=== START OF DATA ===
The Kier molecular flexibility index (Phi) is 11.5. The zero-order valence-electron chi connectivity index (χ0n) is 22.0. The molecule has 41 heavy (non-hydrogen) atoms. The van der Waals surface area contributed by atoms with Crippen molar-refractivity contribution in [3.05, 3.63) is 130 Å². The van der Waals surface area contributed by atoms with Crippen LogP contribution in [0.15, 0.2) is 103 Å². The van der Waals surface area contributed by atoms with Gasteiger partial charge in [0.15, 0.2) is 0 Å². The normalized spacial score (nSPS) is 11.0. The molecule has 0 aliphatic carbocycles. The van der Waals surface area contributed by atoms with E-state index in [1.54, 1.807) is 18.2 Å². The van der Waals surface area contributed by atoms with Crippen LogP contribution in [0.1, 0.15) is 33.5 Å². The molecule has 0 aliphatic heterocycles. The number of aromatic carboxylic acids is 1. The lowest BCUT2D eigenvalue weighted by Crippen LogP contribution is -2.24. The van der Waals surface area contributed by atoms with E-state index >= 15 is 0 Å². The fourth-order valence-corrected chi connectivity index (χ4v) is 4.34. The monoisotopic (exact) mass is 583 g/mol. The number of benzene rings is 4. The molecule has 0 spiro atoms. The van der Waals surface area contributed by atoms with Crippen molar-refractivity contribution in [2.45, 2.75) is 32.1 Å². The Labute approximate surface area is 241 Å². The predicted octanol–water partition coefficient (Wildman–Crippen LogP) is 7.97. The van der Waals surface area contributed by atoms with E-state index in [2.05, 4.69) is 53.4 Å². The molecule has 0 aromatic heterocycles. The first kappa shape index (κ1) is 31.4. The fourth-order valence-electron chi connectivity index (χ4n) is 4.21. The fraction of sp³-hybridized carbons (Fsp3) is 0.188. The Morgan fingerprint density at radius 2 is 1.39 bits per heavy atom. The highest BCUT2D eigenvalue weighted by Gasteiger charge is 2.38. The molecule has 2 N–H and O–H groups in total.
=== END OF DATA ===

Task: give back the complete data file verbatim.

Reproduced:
The Kier molecular flexibility index (Phi) is 11.5. The zero-order valence-electron chi connectivity index (χ0n) is 22.0. The molecule has 41 heavy (non-hydrogen) atoms. The van der Waals surface area contributed by atoms with Crippen molar-refractivity contribution in [3.05, 3.63) is 130 Å². The van der Waals surface area contributed by atoms with Crippen LogP contribution in [0.15, 0.2) is 103 Å². The van der Waals surface area contributed by atoms with Gasteiger partial charge in [0.15, 0.2) is 0 Å². The normalized spacial score (nSPS) is 11.0. The molecule has 0 aliphatic carbocycles. The van der Waals surface area contributed by atoms with E-state index in [1.54, 1.807) is 18.2 Å². The van der Waals surface area contributed by atoms with Crippen LogP contribution in [0.1, 0.15) is 33.5 Å². The molecule has 0 aliphatic heterocycles. The number of aromatic carboxylic acids is 1. The lowest BCUT2D eigenvalue weighted by Crippen LogP contribution is -2.24. The van der Waals surface area contributed by atoms with E-state index >= 15 is 0 Å². The fourth-order valence-corrected chi connectivity index (χ4v) is 4.34. The monoisotopic (exact) mass is 583 g/mol. The number of benzene rings is 4. The molecule has 0 spiro atoms. The van der Waals surface area contributed by atoms with Crippen molar-refractivity contribution in [2.45, 2.75) is 32.1 Å². The Labute approximate surface area is 241 Å². The predicted octanol–water partition coefficient (Wildman–Crippen LogP) is 7.97. The van der Waals surface area contributed by atoms with E-state index in [2.05, 4.69) is 53.4 Å². The molecule has 0 aromatic heterocycles. The first kappa shape index (κ1) is 31.4. The fourth-order valence-electron chi connectivity index (χ4n) is 4.21. The fraction of sp³-hybridized carbons (Fsp3) is 0.188. The Morgan fingerprint density at radius 2 is 1.39 bits per heavy atom. The highest BCUT2D eigenvalue weighted by Gasteiger charge is 2.38. The molecule has 2 N–H and O–H groups in total.